When creating art, an artist naturally integrates their whole self, including their abilities, knowledge, beliefs, emotions, and even transient moods. Preventing these aspects from influencing the creative process is nearly impossible, even with conscious efforts to suppress them.
However, the question of whether others can perceive these elements is a different matter altogether.
It is not uncommon for viewers and critics to try to interpret an artist's emotions or mental state through their work. By studying an artist's collection of work produced over an extended period, it may be feasible to recognize broader elements of their philosophy and personality. For example, Goya's "black paintings" stand in stark contrast to his earlier formal works, and Picasso's self-portraits provide insights into his self-image.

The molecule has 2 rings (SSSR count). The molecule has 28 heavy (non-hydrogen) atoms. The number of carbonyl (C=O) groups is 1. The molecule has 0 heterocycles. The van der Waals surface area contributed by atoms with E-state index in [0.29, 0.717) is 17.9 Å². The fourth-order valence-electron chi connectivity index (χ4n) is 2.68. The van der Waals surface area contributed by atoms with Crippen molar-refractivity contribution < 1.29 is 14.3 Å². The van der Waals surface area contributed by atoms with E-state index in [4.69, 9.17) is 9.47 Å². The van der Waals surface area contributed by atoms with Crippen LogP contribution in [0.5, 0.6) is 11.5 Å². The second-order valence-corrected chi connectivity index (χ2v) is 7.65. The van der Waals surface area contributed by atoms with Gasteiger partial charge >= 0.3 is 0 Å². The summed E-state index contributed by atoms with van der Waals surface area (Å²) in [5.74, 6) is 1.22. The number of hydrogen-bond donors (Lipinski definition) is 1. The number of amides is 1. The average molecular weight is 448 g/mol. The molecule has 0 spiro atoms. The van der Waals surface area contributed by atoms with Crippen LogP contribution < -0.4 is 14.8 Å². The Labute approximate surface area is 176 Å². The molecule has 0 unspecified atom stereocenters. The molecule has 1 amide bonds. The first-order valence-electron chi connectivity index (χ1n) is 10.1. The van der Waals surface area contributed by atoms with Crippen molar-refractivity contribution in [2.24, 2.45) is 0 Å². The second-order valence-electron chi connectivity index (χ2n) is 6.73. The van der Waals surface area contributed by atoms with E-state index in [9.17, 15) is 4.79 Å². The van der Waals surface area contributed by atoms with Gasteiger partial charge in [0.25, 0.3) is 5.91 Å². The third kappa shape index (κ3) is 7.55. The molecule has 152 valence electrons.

Although an artist's work may reveal certain patterns or themes, discerning the emotions in each piece is significantly more challenging. Viewers are not mind readers, and their perception of an artwork is often influenced by their perspectives and experiences. Even art critics, despite their knowledge and contextual understanding, are restricted by their subjective viewpoints.
In summary, while an artist's mood or emotions may inherently affect their artwork, it is not always feasible for viewers to accurately perceive these feelings. Any interpretation is likely to be influenced by the viewer's personal experiences and personality, making it difficult to conclusively identify the artist's emotional state in a specific piece of art.